At one point we realized that not everything we had written really served a purpose in our book, Spaz: The True Story of My Life With ADHD. It was hard to essentially throw these pieces out, but we do believe the story as it was published is the strongest and best version we could present. Below is a short story that we decided to leave out. We’d love to hear your thoughts…
At the Money’s Mercy
I had conned my way into college but I really had no way to pay for any of it and I had no where to live. I was denied financial aid, possibly due to the fact that it was the middle of the year, but I was given a loan. This student loan was for $2,500. Even in 1992, that amount was insufficient to live off especially since I had to use some of it to pay for tuition. I knew would need to get a job and find inexpensive housing. I set about my plan to find a place to live, then I figured I could find a job and figure out how to pay for everything.
I began making trips to school and searching bulletin boards, the school newspaper, and any word of mouth leads I could get. Eventually I was lead to a group of five guys who happened to be looking for one more roommate mid-year. They lived in half of a large house that was rented out by a family, who came to be known as the slum lords of the area. The owner wasn’t really a bad guy but he wasn’t really a good guy either. When I didn’t have anything to show for myself, I was able to show him my application for financial aid to convince him that I would be receiving aid and would therefore be able to pay. What I did not tell him was that my application had been denied.
I found a job washing dishes and felt like I had won the lottery. I would be able to pay rent (barely) off my earnings and use the student loan money for tuition, books, and food. But within a month, I was let go because the restaurant owner could no longer pay me. I was now unable to pay rent. At first, I managed to tell our landlord that my financial aid check was late, hadn’t arrived yet, would be there soon, etc. But soon I was unable to continue this charade. He began looking for me and I began dodging him but it was only a matter of time before he told me that I would need to pay or get out.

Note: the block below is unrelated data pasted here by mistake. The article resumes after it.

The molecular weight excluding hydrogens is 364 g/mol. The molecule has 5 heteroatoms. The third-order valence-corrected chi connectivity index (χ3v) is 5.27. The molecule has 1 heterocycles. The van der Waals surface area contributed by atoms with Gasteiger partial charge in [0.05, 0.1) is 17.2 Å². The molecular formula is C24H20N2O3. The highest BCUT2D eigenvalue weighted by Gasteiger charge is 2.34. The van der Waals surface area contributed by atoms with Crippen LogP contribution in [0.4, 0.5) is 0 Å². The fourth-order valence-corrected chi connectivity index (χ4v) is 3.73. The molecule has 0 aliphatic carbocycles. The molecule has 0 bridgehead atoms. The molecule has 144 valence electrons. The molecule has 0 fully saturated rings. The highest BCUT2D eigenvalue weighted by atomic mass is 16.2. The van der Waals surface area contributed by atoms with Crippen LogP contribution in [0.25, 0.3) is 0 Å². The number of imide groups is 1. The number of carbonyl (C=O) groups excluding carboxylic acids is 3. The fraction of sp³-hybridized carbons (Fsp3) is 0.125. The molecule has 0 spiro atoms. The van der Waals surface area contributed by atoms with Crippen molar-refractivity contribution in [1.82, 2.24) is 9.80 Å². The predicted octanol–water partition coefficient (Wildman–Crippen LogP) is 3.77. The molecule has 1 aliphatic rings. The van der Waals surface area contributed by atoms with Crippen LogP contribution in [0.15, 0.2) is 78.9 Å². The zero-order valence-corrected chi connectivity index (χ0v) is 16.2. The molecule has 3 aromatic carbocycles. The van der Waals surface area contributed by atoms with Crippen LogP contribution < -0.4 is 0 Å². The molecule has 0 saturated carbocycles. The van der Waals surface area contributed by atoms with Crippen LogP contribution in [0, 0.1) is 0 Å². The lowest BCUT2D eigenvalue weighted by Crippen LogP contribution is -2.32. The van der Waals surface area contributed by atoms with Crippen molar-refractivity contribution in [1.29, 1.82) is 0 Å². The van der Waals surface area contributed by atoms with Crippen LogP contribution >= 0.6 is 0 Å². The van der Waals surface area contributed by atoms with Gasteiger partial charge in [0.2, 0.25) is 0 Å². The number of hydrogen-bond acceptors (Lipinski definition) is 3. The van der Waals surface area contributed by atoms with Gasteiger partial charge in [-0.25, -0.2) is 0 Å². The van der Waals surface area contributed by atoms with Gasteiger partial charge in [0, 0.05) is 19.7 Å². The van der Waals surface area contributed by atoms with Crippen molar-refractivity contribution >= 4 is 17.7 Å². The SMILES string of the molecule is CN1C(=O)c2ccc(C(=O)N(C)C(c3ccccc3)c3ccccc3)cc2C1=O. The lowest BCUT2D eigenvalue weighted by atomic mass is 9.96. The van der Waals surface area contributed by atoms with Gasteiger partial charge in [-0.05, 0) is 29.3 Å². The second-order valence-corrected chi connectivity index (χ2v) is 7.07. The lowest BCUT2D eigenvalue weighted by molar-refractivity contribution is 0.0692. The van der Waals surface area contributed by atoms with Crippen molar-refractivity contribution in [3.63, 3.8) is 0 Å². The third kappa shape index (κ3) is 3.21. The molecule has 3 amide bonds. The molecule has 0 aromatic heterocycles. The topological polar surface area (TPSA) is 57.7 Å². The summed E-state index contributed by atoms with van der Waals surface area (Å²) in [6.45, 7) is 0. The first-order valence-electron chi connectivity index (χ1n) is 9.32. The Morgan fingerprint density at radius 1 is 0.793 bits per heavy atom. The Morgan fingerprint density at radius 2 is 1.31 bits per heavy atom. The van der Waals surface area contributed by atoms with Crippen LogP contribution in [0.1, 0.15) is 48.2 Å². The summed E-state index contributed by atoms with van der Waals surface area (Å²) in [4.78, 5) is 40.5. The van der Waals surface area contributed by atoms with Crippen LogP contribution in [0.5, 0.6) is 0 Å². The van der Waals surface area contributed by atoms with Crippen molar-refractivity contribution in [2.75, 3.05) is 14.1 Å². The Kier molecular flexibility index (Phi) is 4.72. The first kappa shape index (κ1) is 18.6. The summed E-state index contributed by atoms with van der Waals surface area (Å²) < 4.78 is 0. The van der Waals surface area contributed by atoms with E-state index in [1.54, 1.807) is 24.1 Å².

This situation was troubling for me on many levels. You see, I wanted to pay my rent. I was there of my own accord, of my own doing, and I had every intention of making myself into the golden college boy that I thought I had to be to feel good about myself. It pained me that I could not pay him and the thought of not paying my tuition instead was simply not an option. I had to stay at the school that I worked so hard to get into. I actually wanted to be a student for the first time in my life and no one was going to take that away from me. I would be a “good” kid even if it meant bending the law a little.
Around this time, one of my roommates mentioned that he had a relative that was a housing inspector and wouldn’t it be funny if he came and saw all the things wrong with our over-crowded apartment. The six of us were quick to get this inspector in and put him to work. What he found exceeded our imaginations.
He discovered asbestos in the basement. This, along with a hefty list of violations, was my golden ticket of my first semester of college. When the wealthy slum lord of the town took me to court for a mere $1,000 of unpaid rent, I handed the judge the list of complaints and the evidence of a carcinogen in the basement, and my case was thrown out. The judge told the landlord that he was unable to throw me out of the apartment while there were these violations at work in the home. And so, I stayed. I stayed for that first semester and that was it. When I returned to school the second semester, I opted to live on campus in student housing.
The thing is, I was not trying to be unlawful or get out of paying what I owed. In fact, the need to compensate for my time there was so strong that, two years later, I paid that landlord back in full exactly what I owed him for those first few months. I paid and I took away a big lesson from the experience as a whole.
It is easy to underestimate the good in someone else, but it is hard to accept the good in yourself.